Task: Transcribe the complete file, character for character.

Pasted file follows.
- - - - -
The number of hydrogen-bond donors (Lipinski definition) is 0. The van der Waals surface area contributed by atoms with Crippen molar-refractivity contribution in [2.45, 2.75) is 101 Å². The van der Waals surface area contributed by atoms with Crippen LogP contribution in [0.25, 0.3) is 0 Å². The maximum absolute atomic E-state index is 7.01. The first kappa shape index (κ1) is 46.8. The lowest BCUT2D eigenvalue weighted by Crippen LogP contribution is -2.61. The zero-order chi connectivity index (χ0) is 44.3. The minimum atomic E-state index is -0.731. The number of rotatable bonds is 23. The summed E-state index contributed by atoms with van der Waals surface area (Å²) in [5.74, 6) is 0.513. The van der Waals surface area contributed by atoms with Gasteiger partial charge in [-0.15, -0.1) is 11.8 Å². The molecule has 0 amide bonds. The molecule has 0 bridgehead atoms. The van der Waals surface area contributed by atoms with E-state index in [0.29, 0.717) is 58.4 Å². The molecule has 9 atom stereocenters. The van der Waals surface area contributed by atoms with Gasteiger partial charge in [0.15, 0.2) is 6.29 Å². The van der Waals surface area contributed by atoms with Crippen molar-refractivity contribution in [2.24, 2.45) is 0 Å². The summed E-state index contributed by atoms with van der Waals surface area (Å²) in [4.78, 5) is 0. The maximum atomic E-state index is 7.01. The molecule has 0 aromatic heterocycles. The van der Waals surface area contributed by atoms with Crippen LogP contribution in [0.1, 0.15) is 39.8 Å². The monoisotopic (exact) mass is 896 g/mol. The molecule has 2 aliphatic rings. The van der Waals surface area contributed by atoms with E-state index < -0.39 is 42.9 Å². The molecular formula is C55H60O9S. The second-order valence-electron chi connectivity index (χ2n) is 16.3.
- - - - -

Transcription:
The number of hydrogen-bond donors (Lipinski definition) is 0. The van der Waals surface area contributed by atoms with Crippen molar-refractivity contribution in [2.45, 2.75) is 101 Å². The van der Waals surface area contributed by atoms with Crippen LogP contribution in [0.25, 0.3) is 0 Å². The maximum absolute atomic E-state index is 7.01. The first kappa shape index (κ1) is 46.8. The lowest BCUT2D eigenvalue weighted by Crippen LogP contribution is -2.61. The zero-order chi connectivity index (χ0) is 44.3. The minimum atomic E-state index is -0.731. The number of rotatable bonds is 23. The summed E-state index contributed by atoms with van der Waals surface area (Å²) in [5.74, 6) is 0.513. The van der Waals surface area contributed by atoms with Gasteiger partial charge in [-0.15, -0.1) is 11.8 Å². The molecule has 0 amide bonds. The molecule has 0 bridgehead atoms. The van der Waals surface area contributed by atoms with E-state index in [0.29, 0.717) is 58.4 Å². The molecule has 9 atom stereocenters. The van der Waals surface area contributed by atoms with Gasteiger partial charge in [0.15, 0.2) is 6.29 Å². The van der Waals surface area contributed by atoms with Crippen molar-refractivity contribution in [2.24, 2.45) is 0 Å². The summed E-state index contributed by atoms with van der Waals surface area (Å²) in [4.78, 5) is 0. The maximum atomic E-state index is 7.01. The molecule has 0 aromatic heterocycles. The van der Waals surface area contributed by atoms with Crippen LogP contribution in [0.1, 0.15) is 39.8 Å². The monoisotopic (exact) mass is 896 g/mol. The molecule has 2 aliphatic rings. The van der Waals surface area contributed by atoms with E-state index < -0.39 is 42.9 Å². The molecular formula is C55H60O9S. The second-order valence-electron chi connectivity index (χ2n) is 16.3.